Poor Things becomes both a reminder and a blueprint. A reminder to not become as cynical as Harry Astley. Or as resigned as Mrs. Prim. You can remain optimistic, inquisitive, and determined. And Bella is the blueprint for that. You can’t be her. But you can channel and draw strength from her idealism. Which is the hallmark of an enduring character.
Taking the good with the bad
Bella starts very sheltered. Then Duncan takes her away on what starts out as a very enchanting trip. That quickly grows complicated as Duncan becomes more needy, possessive, and incapable of keeping up with Bella intellectually and emotionally. We see a bit of her innocence worn away. It completely shatters when Harry takes her to Alexandria and shows her the people of the slums. They’re starving, naked, in need of help. But no one helps.
Initially, Bella’s overwhelmed. She returns to the ship in a state of total distress. It’s a lowpoint. Her first reaction is to try and help by giving money. But that’s also an innocent gesture that’s quickly taken advantage of by two of the crew who lie that they’ll pass on the box of cash to the poor. She cries and questions why the world could be like this and how she can just be enjoying herself while others suffer.
The next day, however, she thanks Harry. Saying that she has to understand these things if she’s ever going to change them. This notion of experiencing lows gathers steam in the next scenes. First, she and Duncan find themselves poor on the streets of Paris. Instead of being a blubbering mess like Duncan, Bella rises to the challenge. Though her solution is one that most people find unsavory—a brothel. It’s, at times, frustrating and sad and challenging. But Madame Swiney tells her: We must experience everything. Not just the good, but degradation, horror, sadness. This makes us whole, Bella. Makes us people of substance. Not flighty, untouched children. Then we can know the world. And when we know the world, the world is ours.
Bella was a flighty, inexperienced child. But its her experiences with both the good and the bad that deepen not just her understanding of the world but of herself. She knows herself better by seeing Harry’s reaction to the slums versus her own. Or her reaction to poverty versus Duncan’s. When it comes to Alfie, Bella could have given in. Or jumped from a bridge like Victoria. She chooses to fight. And she has the confidence to do so because of everything she had experienced up to that point.
That’s not to say we can all so easily process tragedy and adversity. Bella is, afterall, a movie character. But she serves as an ideal. As often as you can, make the best of setbacks, learn from the mishaps, and forge forward, stronger.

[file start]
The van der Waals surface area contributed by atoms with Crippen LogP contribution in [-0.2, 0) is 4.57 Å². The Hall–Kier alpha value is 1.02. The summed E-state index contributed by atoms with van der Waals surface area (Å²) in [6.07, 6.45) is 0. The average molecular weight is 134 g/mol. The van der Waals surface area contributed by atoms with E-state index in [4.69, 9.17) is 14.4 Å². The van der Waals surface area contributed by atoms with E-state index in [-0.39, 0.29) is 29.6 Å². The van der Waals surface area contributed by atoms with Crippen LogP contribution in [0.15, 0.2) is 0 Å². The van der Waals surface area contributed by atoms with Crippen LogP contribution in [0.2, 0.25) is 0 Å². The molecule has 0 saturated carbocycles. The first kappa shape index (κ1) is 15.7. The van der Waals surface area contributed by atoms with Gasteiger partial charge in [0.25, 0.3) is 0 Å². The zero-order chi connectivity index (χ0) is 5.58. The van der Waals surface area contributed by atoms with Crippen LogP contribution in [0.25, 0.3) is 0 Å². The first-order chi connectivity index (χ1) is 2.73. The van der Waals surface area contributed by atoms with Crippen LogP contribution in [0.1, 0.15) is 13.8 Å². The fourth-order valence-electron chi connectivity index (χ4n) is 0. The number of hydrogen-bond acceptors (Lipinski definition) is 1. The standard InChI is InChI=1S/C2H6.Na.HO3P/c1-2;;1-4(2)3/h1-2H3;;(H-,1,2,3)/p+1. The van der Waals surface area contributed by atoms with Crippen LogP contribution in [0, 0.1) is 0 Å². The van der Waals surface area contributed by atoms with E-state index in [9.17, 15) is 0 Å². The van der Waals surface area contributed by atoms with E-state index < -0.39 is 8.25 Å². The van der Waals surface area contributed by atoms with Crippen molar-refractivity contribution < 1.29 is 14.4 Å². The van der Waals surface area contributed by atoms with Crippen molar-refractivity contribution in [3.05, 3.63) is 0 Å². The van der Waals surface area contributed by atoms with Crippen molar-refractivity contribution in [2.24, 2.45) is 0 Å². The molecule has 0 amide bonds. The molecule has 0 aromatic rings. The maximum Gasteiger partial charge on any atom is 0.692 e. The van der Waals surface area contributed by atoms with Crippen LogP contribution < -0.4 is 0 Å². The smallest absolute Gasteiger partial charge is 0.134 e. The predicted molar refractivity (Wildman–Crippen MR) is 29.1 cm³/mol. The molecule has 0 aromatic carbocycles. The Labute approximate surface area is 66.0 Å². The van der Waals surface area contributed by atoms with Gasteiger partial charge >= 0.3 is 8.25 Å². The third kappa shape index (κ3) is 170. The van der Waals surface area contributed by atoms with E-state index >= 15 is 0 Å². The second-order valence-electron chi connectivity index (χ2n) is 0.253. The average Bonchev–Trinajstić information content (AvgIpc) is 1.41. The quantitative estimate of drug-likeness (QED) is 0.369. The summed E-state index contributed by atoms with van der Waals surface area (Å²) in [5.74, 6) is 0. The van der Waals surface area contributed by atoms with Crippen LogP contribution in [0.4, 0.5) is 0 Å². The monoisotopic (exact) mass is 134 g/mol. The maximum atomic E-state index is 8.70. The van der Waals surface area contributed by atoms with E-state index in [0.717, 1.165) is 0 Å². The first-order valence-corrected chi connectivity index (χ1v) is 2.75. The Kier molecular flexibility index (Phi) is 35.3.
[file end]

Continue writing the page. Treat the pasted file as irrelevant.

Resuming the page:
Why is the movie called Poor Things?
The novel addresses the title somewhat directly. But also not. That’s because the novel is a throwback to gothic literature. Meaning it uses a frame narrative to present itself as a “found document”. By that, the author, Alasdair Gray, pretends that he simply is the editor who is putting together these papers that were legitimately found by someone else. Meaning that what we’re reading is a “true” story. This was immensely popular with gothic novels from the 1800s. Dracula is probably the most famous example.
So Poor Things opens with Alasdair explaining the origins of the documents we’re going to read. It’s all rather believable. And somewhat boring as he gets into the process of publishing the very text you’re reading.
He lent me this book, saying he thought it a lost masterpiece which ought to be printed. I agreed with him, and said I would arrange it if he gave me complete control of the editing. He agreed, a little reluctantly, when I promised to make no changes to Archibald McCandless’s actual text. Indeed, the main part of this book is as near to a facsimile of the McCandless original as possible, with the Strang etchings and other illustrative devices reproduced photographically. However, I have replaced the length chapter headings with snappier titles of my own…I have also insisted on renaming the whole book POOR THINGS. Things are often mentioned in the story and every single characters (apart from Mrs. Dinwiddie and two of the General’s parasites) is called poor or call themselves that sometime or other.